Batra, S.W.T. (1984). Solitary Bees. Scientific American, 250: 120-127.
Bohart, G.E. (1972). Management of wild bees for the pollination of crops. Annual Review of Entomology, 17: 287-312.
Bosch, J. & Kemp, W.P. (2002). Developing and establishing bee species as crop pollinators: the example of Osmia sp. (Hymenoptera: Megachilidae) and fruit trees. Bulletin of Entomological Research, 92: 3-16. doi: 10.1079/BER 2001139.
Buschini, M.L.T. (2006). Species diversity and community structure in trap-nesting bees in Southern Brazil. Apidologie, 37: 58-66. doi: 10.1051/apido:2005059.
Chaudhary, J.P. & Jain, J.L. (1978). Nesting and foraging behaviour of a mason bee, Megachile lanata Lepel (Megachilidae: Hymenoptera). Indian Journal of Entomology, 40: 405-411.
Ercit, K. (2014). Size and sex of cricket prey predict capture by a sphecid wasp. Ecological Entomology, 39: 195-202. doi: 10.1111/een.12083.
Fairey, D.T., Lefkovitch, L.P. & Lieverse, J.A.C. (1989). The leaf cutting bee, Megachile rotundata (F.): a potential pollinator for red clover. Journal of Applied Entomology, 107: 52-57. doi: 10.1111/j.1439-0418.1989.tb00227.x.
Foster, D.J. & Cartar, R.V. (2010). Wing wear affects wing use and choice of floral density in foraging bumble bees. Behavioral Ecology, 22: 52-59.doi: 10.1093/beheco/arq160.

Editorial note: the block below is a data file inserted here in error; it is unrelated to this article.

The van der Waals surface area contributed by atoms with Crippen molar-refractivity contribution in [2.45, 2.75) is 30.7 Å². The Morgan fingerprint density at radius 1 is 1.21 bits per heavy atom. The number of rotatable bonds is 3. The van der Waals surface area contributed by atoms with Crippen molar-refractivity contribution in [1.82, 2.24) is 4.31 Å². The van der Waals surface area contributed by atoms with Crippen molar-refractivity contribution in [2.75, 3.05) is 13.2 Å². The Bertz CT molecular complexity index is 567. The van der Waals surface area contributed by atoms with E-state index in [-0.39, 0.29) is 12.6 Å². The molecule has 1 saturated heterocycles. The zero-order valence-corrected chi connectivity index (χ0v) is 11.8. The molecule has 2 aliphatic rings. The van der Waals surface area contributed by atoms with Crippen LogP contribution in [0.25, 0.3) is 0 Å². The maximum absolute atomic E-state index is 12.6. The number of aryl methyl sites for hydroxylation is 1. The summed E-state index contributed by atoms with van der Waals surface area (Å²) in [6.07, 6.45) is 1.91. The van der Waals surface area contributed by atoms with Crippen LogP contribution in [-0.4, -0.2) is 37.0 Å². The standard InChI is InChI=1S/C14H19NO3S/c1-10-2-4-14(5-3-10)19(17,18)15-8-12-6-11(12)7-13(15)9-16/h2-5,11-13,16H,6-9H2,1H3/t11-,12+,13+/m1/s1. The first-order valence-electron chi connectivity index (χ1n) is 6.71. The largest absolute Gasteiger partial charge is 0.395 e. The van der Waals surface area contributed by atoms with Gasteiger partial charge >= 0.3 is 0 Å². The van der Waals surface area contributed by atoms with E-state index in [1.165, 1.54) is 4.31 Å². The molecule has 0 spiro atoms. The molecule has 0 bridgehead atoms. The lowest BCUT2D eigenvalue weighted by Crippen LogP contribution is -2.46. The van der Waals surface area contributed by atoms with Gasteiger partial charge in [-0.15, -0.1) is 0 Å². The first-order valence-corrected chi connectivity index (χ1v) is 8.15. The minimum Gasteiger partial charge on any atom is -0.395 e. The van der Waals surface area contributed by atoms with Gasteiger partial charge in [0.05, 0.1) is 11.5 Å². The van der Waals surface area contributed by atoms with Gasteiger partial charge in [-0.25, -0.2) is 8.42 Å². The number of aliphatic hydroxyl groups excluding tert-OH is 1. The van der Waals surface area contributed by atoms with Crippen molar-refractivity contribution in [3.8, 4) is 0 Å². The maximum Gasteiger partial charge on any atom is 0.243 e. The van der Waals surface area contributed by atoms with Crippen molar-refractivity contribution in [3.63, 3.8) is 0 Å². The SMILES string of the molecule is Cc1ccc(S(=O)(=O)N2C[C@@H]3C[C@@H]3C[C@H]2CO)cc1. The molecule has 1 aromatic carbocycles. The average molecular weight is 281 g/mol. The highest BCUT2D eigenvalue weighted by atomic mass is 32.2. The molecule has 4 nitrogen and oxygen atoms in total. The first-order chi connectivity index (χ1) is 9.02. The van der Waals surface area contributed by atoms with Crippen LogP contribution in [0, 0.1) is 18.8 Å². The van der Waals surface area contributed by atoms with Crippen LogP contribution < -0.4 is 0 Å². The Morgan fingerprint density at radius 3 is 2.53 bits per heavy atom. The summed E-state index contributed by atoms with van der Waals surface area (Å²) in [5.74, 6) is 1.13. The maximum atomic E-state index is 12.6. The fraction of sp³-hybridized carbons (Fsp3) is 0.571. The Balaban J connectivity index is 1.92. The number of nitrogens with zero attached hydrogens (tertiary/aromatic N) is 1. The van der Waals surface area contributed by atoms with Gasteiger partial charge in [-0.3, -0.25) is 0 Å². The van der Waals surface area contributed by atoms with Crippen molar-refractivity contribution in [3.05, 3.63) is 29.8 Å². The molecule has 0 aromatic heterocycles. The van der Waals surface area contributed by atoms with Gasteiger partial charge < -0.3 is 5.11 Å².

Franceschinelli, E.V., Elias, M.A.S., Bergamini, L.L., Neto, C.M.S. & Sujii, E.R. 2017. Influence of landscape context on the abundance of native bee pollinators in tomato crops in Central Brazil. Journal of Insect Conservation, 21: 715-726. doi: 10.1007/s10841-017-0015-y.
Gathmann, A., Greiler, H.J. & Tscharntke, T. (1994). Trap nesting bees and wasps colonizing set-aside fields: succession and body size, management by cutting and sowing. Oecologia, 98: 8-14. doi: 10.1007/BF00326084.
Gathmann, A. & Tscharntke, T. (2002). Foraging ranges of solitary bees. Journal of Animal Ecology, 71: 757-764.
Greenleaf, S.S., Williams, N.M., Winfree, R. & Kremen, C. (2007). Bee foraging ranges and their relationship to body size. Oecologia, 153: 589-596. doi: 10.1007/s00442-007-0752-9.
Gruber, B., Eckel, K., Everaars, J. & Dormann, C.F. (2011). On managing the red mason bee (Osmia bicornis) in apple orchards. Apidologie, 42: 564-576. doi: 10.1007/s13592-011-0059-z.
Joshi, N.K., Naithani, K. & Biddinger, D.J. (2020). Nest modification protects immature stages of the Japanese orchard bee (Osmia cornifrons) from invasion of a Cleptoparasitic mite pest. Insects, 11: 65. doi: 10.3390/insects11010065.